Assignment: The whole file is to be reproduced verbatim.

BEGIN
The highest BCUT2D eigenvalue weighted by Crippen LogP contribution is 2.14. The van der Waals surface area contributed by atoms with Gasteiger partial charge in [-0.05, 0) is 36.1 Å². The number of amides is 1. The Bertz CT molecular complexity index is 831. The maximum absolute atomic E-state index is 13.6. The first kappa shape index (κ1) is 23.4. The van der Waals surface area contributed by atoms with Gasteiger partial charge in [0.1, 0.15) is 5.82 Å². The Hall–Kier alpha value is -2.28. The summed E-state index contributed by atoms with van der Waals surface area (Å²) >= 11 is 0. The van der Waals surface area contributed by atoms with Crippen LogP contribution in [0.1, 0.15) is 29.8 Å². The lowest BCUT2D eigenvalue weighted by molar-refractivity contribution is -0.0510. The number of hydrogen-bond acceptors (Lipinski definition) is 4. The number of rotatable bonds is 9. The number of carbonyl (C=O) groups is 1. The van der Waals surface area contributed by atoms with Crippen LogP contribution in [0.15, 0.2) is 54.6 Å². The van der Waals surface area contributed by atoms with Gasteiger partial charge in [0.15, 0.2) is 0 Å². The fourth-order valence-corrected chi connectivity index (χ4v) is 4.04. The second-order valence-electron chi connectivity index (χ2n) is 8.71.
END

The highest BCUT2D eigenvalue weighted by Crippen LogP contribution is 2.14. The van der Waals surface area contributed by atoms with Gasteiger partial charge in [-0.05, 0) is 36.1 Å². The number of amides is 1. The Bertz CT molecular complexity index is 831. The maximum absolute atomic E-state index is 13.6. The first kappa shape index (κ1) is 23.4. The van der Waals surface area contributed by atoms with Gasteiger partial charge in [0.1, 0.15) is 5.82 Å². The Hall–Kier alpha value is -2.28. The summed E-state index contributed by atoms with van der Waals surface area (Å²) >= 11 is 0. The van der Waals surface area contributed by atoms with Crippen LogP contribution in [0.1, 0.15) is 29.8 Å². The lowest BCUT2D eigenvalue weighted by molar-refractivity contribution is -0.0510. The number of hydrogen-bond acceptors (Lipinski definition) is 4. The number of rotatable bonds is 9. The number of carbonyl (C=O) groups is 1. The van der Waals surface area contributed by atoms with Crippen LogP contribution in [0.15, 0.2) is 54.6 Å². The van der Waals surface area contributed by atoms with Gasteiger partial charge in [0.15, 0.2) is 0 Å². The fourth-order valence-corrected chi connectivity index (χ4v) is 4.04. The second-order valence-electron chi connectivity index (χ2n) is 8.71.